November 6, 2011
Matthew 25:1-13

No matter the custom or culture, weddings are important and revered events. As a pastor, I always have been extra sensitive to the nature of a formal wedding. I want everything to be just right. I want everyone to be punctual, especially myself. A number of years ago, I arrived at the church to perform the wedding of a precious young couple. I was greeted by an angry father of the groom, wanting to know why I was so late. I told him I was not late, but early. However, the time of the wedding had been changed, and I was not informed. Thinking I was in my usual waiting area, the pianist started the wedding, but I was not there. Although I was not at fault, I still felt badly that I was late for the wedding.

The background to this parable is Jewish wedding custom. The event centered on the coming of the bridegroom. It is about not being late for the wedding. The virgins, or bridesmaids, are friends of the bride and groom. The role they will play in the wedding is significant. They are on standby, waiting for the groom.

These 10 bridesmaids kept a faithful vigil, waiting for that climatic moment at which time they would line the roadway with lanterns aglow to welcome the bridegroom and escort him to his wedding. When the groom was in place, the door of the house was closed and the wedding ceremony began. Those who were left outside when the door closed no longer had an opportunity to enter. The parable introduces us to 10 virgins who represent two kinds of people: those who are prepared for the coming of the bridegroom and those who are not, those who entered the wedding feast and those who were left out.

This parable is about the eternal kingdom of God and those who will be in that kingdom, as well as those who will not be in His kingdom. The 10 virgins are seen in two groups of five. One group was prepared for the time of waiting and the arrival of the bridegroom by bringing plenty of oil for their lamps. They are called wise because they were prepared. Their lamps were full of oil, and they were ready for the bridegroom’s arrival. The Lord describes the second group as foolish because they had no oil for their lamps. They had made no preparation for the coming of the bridegroom.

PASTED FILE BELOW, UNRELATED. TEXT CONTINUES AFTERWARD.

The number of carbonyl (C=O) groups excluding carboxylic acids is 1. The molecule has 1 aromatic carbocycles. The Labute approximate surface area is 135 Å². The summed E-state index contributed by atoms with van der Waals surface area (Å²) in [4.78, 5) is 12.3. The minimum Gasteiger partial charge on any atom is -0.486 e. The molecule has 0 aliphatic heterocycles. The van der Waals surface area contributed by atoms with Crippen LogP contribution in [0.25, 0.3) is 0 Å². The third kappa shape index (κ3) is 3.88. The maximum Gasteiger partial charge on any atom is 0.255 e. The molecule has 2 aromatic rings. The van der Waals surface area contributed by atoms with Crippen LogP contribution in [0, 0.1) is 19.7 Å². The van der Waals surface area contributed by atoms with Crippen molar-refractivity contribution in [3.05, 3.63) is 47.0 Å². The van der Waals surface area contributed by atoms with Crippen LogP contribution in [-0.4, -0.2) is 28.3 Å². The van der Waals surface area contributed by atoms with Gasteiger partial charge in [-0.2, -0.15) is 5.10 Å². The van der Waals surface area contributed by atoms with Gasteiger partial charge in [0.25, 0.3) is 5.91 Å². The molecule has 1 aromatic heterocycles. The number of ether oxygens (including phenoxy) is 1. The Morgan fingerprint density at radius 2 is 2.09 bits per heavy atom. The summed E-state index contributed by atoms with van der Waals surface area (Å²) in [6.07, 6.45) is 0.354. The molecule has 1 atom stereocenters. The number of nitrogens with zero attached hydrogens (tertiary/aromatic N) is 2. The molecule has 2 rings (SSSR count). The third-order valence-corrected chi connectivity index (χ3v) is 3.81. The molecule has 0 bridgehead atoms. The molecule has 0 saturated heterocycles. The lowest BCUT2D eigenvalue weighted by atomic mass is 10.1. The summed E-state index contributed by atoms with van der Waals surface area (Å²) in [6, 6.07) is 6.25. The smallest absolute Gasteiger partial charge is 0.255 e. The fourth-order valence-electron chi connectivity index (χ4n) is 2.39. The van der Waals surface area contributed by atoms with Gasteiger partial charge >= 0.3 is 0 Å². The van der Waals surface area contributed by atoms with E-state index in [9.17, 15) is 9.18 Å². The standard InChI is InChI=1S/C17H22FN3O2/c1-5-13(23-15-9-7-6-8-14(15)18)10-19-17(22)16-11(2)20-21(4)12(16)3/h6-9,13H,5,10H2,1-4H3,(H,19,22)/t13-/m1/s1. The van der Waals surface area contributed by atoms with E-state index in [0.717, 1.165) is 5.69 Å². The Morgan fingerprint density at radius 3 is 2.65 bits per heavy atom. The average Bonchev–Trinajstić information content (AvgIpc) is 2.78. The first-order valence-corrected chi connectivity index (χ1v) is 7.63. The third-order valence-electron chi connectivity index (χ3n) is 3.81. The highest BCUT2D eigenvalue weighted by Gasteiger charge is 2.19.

The Lord’s parable reminds us that one day He will return for His church. We do not know when that will be. It could be at midnight as we’re sleeping. However, we can be prepared for His return whether it is at mid-day or midnight. Notice three simple observations:

I. The People in the Parable (vv. 1-13)
There is a purposeful reference to the bridegroom, but the text focuses on the 10 virgins or bridesmaids. Here we see 10 people who were invited to the wedding. All of them could have been at the wedding, but only five of them were there on time. Only five of them were prepared for the coming of the bridegroom.

We see two groups of people represented by the bridesmaids. The first group, the wise ones, made preparation for the coming of the bridegroom. This group represents those who have accepted Jesus Christ as personal Lord and Savior. The second group, the foolish ones, could have been at the wedding; they were invited, but when the bridegroom arrived they were not ready. This group represents those who are outside of Christ, those who do not know Him as Lord and Savior.

II. The Problem We Find in the Parable (vv. 8, 13)
The problem is that we do not know the day or the hour the bridegroom is coming.

The five foolish virgins made no preparation for the coming of the bridegroom. I am sure they all had good excuses why they were not prepared. They even tried to make last-minute preparation by borrowing oil from the other bridesmaids, but it was too late.

III. The Punishment for Those Who Are Not Prepared (vv. 11-12)
When the door to the wedding was closed, it was closed permanently. Only those who are ready for the bridegroom’s arrival will be allowed to enter. All others will have to hear the awful words: “I do not know you” (v.12).

The bridegroom is coming. Are you ready? Don’t be late for the wedding.

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